ScreenRant, in their infinite wisdom, questions why Kevin doesn’t simply call the police. Surely he was taught to call 911 in case of emergency? Well, anyone who’s seen Home Alone knows that the only cop Kevin interacts with in the movie is Joe Pesci’s character in the first scene. As we all know, Pesci (I refuse to learn the names of the burglars in this movie, and exclusively refer to them as “Joe Pesci” and “the tall burglar”) has dressed up as a cop in order to stake out the neighborhood, and he specifically has a conversation with Kevin and Catherine O’Hara (whose character is, I believe, named Kate). He leaves an impression on Kevin too, revealing his signature gold tooth when he grins at him. Later, Kevin sees Pesci again and recognizes him from the tooth- but now, instead of playing the benevolent neighborhood cop, he almost hits Kevin with his car and follows him for several blocks. A nine-year-old wouldn’t deduce that a fake cop was feeling out a crime scene- he only knows that the only police officer he knows is now a dangerous person, and applies that rule to the whole department.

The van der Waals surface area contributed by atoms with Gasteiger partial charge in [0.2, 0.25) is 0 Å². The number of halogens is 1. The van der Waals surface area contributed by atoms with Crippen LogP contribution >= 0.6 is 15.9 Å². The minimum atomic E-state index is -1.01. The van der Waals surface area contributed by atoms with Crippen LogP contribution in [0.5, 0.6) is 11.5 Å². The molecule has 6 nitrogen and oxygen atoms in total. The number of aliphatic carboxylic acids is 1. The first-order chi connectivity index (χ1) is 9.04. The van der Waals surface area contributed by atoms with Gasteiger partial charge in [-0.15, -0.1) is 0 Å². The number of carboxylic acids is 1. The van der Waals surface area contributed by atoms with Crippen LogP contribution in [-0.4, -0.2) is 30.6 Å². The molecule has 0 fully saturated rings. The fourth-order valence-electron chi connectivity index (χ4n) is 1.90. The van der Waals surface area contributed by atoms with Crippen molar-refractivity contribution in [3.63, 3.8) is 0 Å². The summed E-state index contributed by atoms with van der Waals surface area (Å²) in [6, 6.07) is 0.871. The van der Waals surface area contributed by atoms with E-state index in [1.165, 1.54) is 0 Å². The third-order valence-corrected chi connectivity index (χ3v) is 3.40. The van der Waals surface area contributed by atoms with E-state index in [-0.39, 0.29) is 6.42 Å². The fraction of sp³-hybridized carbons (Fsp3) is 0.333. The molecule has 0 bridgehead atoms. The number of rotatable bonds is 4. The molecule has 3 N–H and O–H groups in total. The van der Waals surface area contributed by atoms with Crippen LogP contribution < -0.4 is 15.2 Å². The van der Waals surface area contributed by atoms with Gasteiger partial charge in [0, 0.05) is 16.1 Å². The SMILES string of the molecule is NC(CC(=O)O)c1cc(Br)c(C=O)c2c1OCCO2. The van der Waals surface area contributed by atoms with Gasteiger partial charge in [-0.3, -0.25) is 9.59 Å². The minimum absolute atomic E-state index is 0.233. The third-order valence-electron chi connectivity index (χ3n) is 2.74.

“When Kevin’s parents are trying to figure out how to get in contact with Kevin, they start calling around to people they know who are back in Chicago. However, they aren’t able to get in contact with anyone they know. While it might make sense that a few people they knew were on vacation or out of town at the same time, it’s really hard to believe that literally everyone they knew in the city was out of touch.”
It’s Christmas break, and they’re in an affluent suburban neighborhood. The film takes place over the course of about five days- it’s easy to believe that their wealthy neighbors would be busy or out of town.

“When Kate McCallister arrives in Chicago, she isn’t able to get a seat on any plane. Given how much money she has, it seems strange she couldn’t work something out. And, since it sounded like most of the flights weren’t going out until the morning, it made just as much sense for her to wait given how long the drive was.”

Again, it’s the holidays! Literally less than a week before Christmas! ScreenRant points out that she should be able to do something about it, considering how wealthy she is- she tries! She asks for a private plane, and the blonde French airport employee informs her that they don’t do that. Am I the only one who’s seen this movie?!